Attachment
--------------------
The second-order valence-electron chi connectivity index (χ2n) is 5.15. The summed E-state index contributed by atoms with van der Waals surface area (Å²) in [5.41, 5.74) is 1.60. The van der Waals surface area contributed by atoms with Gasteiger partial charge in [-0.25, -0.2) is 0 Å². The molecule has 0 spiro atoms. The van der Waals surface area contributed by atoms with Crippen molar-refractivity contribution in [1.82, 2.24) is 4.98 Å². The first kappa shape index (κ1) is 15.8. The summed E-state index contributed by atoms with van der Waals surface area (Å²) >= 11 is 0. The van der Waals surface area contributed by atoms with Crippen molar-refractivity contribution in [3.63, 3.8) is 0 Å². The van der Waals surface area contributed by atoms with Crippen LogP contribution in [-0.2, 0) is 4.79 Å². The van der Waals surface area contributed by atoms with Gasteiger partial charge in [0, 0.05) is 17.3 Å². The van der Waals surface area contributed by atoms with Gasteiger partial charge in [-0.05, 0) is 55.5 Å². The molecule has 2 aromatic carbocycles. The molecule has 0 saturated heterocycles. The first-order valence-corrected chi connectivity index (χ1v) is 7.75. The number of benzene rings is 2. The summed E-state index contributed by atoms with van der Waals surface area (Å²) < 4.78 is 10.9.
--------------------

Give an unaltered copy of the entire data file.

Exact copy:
The second-order valence-electron chi connectivity index (χ2n) is 5.15. The summed E-state index contributed by atoms with van der Waals surface area (Å²) in [5.41, 5.74) is 1.60. The van der Waals surface area contributed by atoms with Gasteiger partial charge in [-0.25, -0.2) is 0 Å². The molecule has 0 spiro atoms. The van der Waals surface area contributed by atoms with Crippen molar-refractivity contribution in [1.82, 2.24) is 4.98 Å². The first kappa shape index (κ1) is 15.8. The summed E-state index contributed by atoms with van der Waals surface area (Å²) >= 11 is 0. The van der Waals surface area contributed by atoms with Crippen molar-refractivity contribution in [3.63, 3.8) is 0 Å². The van der Waals surface area contributed by atoms with Crippen LogP contribution in [-0.2, 0) is 4.79 Å². The van der Waals surface area contributed by atoms with Gasteiger partial charge in [0, 0.05) is 17.3 Å². The van der Waals surface area contributed by atoms with Gasteiger partial charge in [-0.05, 0) is 55.5 Å². The molecule has 2 aromatic carbocycles. The molecule has 0 saturated heterocycles. The first-order valence-corrected chi connectivity index (χ1v) is 7.75. The number of benzene rings is 2. The summed E-state index contributed by atoms with van der Waals surface area (Å²) < 4.78 is 10.9.